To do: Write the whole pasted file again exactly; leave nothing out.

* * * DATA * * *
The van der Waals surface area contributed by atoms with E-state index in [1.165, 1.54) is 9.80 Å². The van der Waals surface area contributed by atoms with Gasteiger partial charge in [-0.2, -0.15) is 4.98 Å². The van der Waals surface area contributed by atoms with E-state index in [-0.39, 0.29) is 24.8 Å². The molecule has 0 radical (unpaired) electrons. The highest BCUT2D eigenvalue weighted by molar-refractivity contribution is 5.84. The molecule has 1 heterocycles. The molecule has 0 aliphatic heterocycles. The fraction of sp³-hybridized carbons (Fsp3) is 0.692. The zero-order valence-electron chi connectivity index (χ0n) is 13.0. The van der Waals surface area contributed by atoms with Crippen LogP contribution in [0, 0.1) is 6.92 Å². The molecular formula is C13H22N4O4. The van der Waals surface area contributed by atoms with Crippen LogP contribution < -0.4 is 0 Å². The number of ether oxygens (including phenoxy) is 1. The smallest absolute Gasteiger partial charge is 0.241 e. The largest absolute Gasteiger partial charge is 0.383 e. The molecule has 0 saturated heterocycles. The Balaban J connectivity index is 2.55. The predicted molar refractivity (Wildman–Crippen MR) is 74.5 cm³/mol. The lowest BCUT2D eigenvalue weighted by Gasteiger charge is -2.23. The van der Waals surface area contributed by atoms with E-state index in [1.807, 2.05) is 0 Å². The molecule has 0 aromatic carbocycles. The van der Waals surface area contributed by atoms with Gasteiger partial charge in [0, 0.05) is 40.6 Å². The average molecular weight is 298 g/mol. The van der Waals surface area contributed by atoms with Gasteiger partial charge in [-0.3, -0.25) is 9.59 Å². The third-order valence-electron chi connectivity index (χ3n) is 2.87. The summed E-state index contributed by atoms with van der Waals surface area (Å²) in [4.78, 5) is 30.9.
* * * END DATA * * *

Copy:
The van der Waals surface area contributed by atoms with E-state index in [1.165, 1.54) is 9.80 Å². The van der Waals surface area contributed by atoms with Gasteiger partial charge in [-0.2, -0.15) is 4.98 Å². The van der Waals surface area contributed by atoms with E-state index in [-0.39, 0.29) is 24.8 Å². The molecule has 0 radical (unpaired) electrons. The highest BCUT2D eigenvalue weighted by molar-refractivity contribution is 5.84. The molecule has 1 heterocycles. The molecule has 0 aliphatic heterocycles. The fraction of sp³-hybridized carbons (Fsp3) is 0.692. The zero-order valence-electron chi connectivity index (χ0n) is 13.0. The van der Waals surface area contributed by atoms with Crippen LogP contribution in [0, 0.1) is 6.92 Å². The molecular formula is C13H22N4O4. The van der Waals surface area contributed by atoms with Crippen LogP contribution < -0.4 is 0 Å². The number of ether oxygens (including phenoxy) is 1. The smallest absolute Gasteiger partial charge is 0.241 e. The largest absolute Gasteiger partial charge is 0.383 e. The molecule has 0 saturated heterocycles. The Balaban J connectivity index is 2.55. The predicted molar refractivity (Wildman–Crippen MR) is 74.5 cm³/mol. The lowest BCUT2D eigenvalue weighted by Gasteiger charge is -2.23. The van der Waals surface area contributed by atoms with E-state index in [1.807, 2.05) is 0 Å². The molecule has 0 aromatic carbocycles. The van der Waals surface area contributed by atoms with Gasteiger partial charge in [0, 0.05) is 40.6 Å². The average molecular weight is 298 g/mol. The van der Waals surface area contributed by atoms with Gasteiger partial charge in [-0.3, -0.25) is 9.59 Å². The third-order valence-electron chi connectivity index (χ3n) is 2.87. The summed E-state index contributed by atoms with van der Waals surface area (Å²) in [4.78, 5) is 30.9.